Best of the Week
Most Popular
1. Ray Dalio: This Debt Cycle Will End Soon - John_Mauldin
2.Stock Market Dow Plunge Following Fake US - China Trade War Truce - Nadeem_Walayat
3.UK House Prices 2019 No Deal BrExit 30% Crash Warning! - Nadeem_Walayat
4.What the Oil Short-sellers and OPEC Don’t Know about Peak Shale - Andrew_Butter
5.Stock Market Crashed While the Yield Curve Inverted - Troy_Bombardia
6.More Late-cycle Signs for the Stock Market and What’s Next - Troy_Bombardia
7.US Economy Will Deteriorate Over Next Half Year. What this Means for Stocks - Troy_Bombardia
8.TICK TOCK, Counting Down to the Next Recession - James_Quinn
9.How Theresa May Put Britain on the Path Towards BrExit Civil War - Nadeem_Walayat
10.This Is the End of Trump’s Economic Sugar High - Patrick_Watson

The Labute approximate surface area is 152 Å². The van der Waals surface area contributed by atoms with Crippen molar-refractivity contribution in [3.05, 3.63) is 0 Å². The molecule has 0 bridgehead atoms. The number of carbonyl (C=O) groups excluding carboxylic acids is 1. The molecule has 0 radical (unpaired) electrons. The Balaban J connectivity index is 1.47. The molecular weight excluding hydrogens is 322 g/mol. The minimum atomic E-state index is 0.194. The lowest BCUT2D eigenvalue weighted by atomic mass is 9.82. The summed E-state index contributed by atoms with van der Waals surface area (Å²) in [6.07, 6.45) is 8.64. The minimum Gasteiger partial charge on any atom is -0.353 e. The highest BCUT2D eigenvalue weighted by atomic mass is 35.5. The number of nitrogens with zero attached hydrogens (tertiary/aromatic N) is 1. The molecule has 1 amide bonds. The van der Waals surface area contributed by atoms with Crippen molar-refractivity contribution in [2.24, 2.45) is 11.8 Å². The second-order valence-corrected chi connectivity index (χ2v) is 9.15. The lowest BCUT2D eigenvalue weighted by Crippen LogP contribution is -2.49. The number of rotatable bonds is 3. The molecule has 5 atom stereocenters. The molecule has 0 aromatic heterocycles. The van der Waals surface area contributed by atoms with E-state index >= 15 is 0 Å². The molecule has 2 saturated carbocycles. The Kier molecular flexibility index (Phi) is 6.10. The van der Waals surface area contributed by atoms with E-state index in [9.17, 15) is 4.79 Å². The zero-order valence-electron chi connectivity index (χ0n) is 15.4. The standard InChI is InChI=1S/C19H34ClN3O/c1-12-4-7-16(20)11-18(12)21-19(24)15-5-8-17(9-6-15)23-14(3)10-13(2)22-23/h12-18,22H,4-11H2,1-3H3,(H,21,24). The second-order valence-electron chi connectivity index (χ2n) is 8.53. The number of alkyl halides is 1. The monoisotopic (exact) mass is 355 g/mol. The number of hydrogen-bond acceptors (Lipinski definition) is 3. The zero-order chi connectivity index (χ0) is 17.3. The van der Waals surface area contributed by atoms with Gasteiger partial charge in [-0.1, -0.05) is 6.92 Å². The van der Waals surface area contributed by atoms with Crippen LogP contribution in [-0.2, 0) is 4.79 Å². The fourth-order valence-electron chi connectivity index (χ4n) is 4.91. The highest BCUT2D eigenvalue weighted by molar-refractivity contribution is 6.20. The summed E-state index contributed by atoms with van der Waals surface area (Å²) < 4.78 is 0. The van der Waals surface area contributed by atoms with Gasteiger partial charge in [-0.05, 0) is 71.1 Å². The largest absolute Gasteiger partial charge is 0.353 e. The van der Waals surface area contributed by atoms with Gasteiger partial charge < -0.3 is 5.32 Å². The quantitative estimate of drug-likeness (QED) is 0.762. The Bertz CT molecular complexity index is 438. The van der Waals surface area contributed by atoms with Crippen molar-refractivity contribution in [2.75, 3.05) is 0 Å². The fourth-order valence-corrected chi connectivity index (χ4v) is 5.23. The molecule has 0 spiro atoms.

Last 7 days
Gold Stocks Triple Breakout - 15th Dec 18
The stock market fails to rally each day. What’s next for stocks - 14th Dec 18
How Low Could the S&P 500 Go? - 14th Dec 18
An Industrial to Stock Trade: Is Boeing a BUY Here? - 14th Dec 18
Will the Arrest of Huawei Executive Derail Trade War Truce? - 14th Dec 18
Trump vs the Fed: Who Wins? - 13th Dec 18
Expect Gold & Silver to Pullback Before the Next Move Higher - 13th Dec 18
Dollar Index Trends, USDJPY Setting Up - 13th Dec 18
While The Stocks Bulls Fiddle With The 'Fundamentals,' Rome Burns - 13th Dec 18
The Historic Role of Silver - 13th Dec 18
Natural Gas Price Setup for a Big Move Lower - 13th Dec 18
How to Get 20% Off Morrisons Weekly Supermarket Shopping - 13th Dec 18
Gold Price Analysis: Closer To A Significant Monetary Event - 13th Dec 18
Where is the Stock Market Santa Claus Rally? - 12th Dec 18
Politics and Economics in Times of Crisis - 12th Dec 18
Owning Precious Metals in an IRA - 12th Dec 18
Ways to Improve the Value of Your Home - 12th Dec 18
Theresa May No Confidence Vote, Next Tory Leader Betting Market Analysis and Forecasts - 12th Dec 18
Gold & Global Financial Crisis Redux - 12th Dec 18